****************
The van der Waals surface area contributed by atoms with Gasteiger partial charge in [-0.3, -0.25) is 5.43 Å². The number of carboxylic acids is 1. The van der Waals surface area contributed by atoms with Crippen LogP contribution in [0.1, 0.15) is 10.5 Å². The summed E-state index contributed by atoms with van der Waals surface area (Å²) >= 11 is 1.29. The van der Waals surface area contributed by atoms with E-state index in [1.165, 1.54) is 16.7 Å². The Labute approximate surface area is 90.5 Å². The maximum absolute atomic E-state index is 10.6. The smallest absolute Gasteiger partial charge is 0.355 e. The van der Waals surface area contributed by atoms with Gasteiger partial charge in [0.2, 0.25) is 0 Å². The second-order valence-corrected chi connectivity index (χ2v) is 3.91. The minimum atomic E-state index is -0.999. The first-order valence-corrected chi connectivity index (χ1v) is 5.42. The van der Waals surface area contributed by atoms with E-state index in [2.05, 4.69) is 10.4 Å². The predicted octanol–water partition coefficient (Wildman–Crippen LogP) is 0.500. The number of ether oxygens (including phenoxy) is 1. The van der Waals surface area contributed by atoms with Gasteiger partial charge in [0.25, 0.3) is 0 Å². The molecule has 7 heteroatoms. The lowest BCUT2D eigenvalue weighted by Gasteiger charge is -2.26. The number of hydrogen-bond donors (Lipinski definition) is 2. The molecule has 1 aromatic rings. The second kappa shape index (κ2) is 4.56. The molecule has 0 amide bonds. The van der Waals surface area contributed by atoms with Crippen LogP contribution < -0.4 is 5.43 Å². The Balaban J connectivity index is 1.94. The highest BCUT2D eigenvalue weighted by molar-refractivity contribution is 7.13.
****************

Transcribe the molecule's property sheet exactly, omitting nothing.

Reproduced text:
The van der Waals surface area contributed by atoms with Gasteiger partial charge in [-0.3, -0.25) is 5.43 Å². The number of carboxylic acids is 1. The van der Waals surface area contributed by atoms with Crippen LogP contribution in [0.1, 0.15) is 10.5 Å². The summed E-state index contributed by atoms with van der Waals surface area (Å²) >= 11 is 1.29. The van der Waals surface area contributed by atoms with E-state index in [1.165, 1.54) is 16.7 Å². The Labute approximate surface area is 90.5 Å². The maximum absolute atomic E-state index is 10.6. The smallest absolute Gasteiger partial charge is 0.355 e. The van der Waals surface area contributed by atoms with Gasteiger partial charge in [0.2, 0.25) is 0 Å². The second-order valence-corrected chi connectivity index (χ2v) is 3.91. The minimum atomic E-state index is -0.999. The first-order valence-corrected chi connectivity index (χ1v) is 5.42. The van der Waals surface area contributed by atoms with E-state index in [2.05, 4.69) is 10.4 Å². The predicted octanol–water partition coefficient (Wildman–Crippen LogP) is 0.500. The number of ether oxygens (including phenoxy) is 1. The van der Waals surface area contributed by atoms with Gasteiger partial charge in [0.25, 0.3) is 0 Å². The molecule has 7 heteroatoms. The lowest BCUT2D eigenvalue weighted by Gasteiger charge is -2.26. The number of hydrogen-bond donors (Lipinski definition) is 2. The molecule has 1 aromatic rings. The second kappa shape index (κ2) is 4.56. The molecule has 0 amide bonds. The van der Waals surface area contributed by atoms with Crippen LogP contribution < -0.4 is 5.43 Å². The Balaban J connectivity index is 1.94. The highest BCUT2D eigenvalue weighted by molar-refractivity contribution is 7.13.